Amsterdam, 11 Sep - 23 Oct '10
Dutch artist Marc Bijl (b. 1970) is a highly versatile artist who switches
as effortlessly between anarchism, Gothic culture, art and life as he does
between the media of image, text and music.
In his early work Marc Bijl reacted to global themes and to popular
fascination with symbols of political power, globalization of the economy
and nationalism. This resulted in interventions in public space, videos,
sculptures and installations that underscored or undermined world views.
Whether addressing politics, religion, globalization and its backlash, or
the art scene, Bijl endeavours to expose superficialities and myths via his
work. To do this he employs visual elements borrowed from punk and Gothic
subcultures and from anarchism. These elements can also be discerned in his
later work: the philosophical quotes in graffiti on walls, flags in various
renderings and with various texts, and the black sculptures of dark knights
on horseback, eagles and Lara Croft.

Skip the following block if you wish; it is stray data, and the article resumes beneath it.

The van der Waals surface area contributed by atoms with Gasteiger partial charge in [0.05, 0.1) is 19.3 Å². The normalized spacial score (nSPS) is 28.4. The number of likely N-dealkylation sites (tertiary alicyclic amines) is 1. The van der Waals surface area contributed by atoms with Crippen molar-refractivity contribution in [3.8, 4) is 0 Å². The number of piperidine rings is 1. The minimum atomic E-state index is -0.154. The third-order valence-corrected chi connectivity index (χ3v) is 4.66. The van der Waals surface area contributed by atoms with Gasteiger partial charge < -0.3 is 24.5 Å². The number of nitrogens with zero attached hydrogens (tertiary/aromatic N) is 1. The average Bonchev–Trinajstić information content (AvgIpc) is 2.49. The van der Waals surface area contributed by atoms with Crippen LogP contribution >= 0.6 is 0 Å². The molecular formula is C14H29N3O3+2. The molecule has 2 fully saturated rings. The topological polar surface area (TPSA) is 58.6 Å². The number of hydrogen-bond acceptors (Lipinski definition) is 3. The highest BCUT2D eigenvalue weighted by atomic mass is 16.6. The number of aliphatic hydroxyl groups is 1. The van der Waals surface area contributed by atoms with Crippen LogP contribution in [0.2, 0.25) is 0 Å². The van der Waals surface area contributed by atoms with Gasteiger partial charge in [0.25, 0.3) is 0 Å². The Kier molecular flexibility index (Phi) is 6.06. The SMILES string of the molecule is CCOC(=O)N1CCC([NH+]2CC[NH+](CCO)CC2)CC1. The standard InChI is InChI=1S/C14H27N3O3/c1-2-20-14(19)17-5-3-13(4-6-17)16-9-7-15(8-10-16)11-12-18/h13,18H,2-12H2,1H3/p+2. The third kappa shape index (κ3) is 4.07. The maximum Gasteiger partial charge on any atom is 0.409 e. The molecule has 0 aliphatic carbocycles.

The new soloshow of Marc Bijl at Upstream Gallery will be the last show
where dark symbolism will meet up with abstract forms. After this it
will be codes only. It is the moment before total paranoia and
abstraction of the artists work.
Every structural political or religious system is a system of power,
sustainability and belief and not of wisdom, change and development.
This show connects the artists thoughts on those structures and where
he belongs himself as an artist in an arthistorical context.
Some previous works were adressing already the spiritual minimalism and
abstract questions referring to Barnett Newman, Piet Mondrian and
SoLewitt. They were searching for the same exit strategy, away from
religious freedom and political choices into fundamentalistic thoughts
and radical art.
This exhibition will show the missing link between that spirit and Marc
Bijl's own personal background of goth music, political interest and
grafitti-art. Departing from the 9/11 WTC attacks and their ever
lasting debates and conspiracy theories as a backdrop for the human
ability to turn every disastrous event into an abstract idea of good and
evil. Old vs New. The cliché images we might know from existing theories
and arthistory into personal works of art of conspiracy between
paintings, video and sculpture.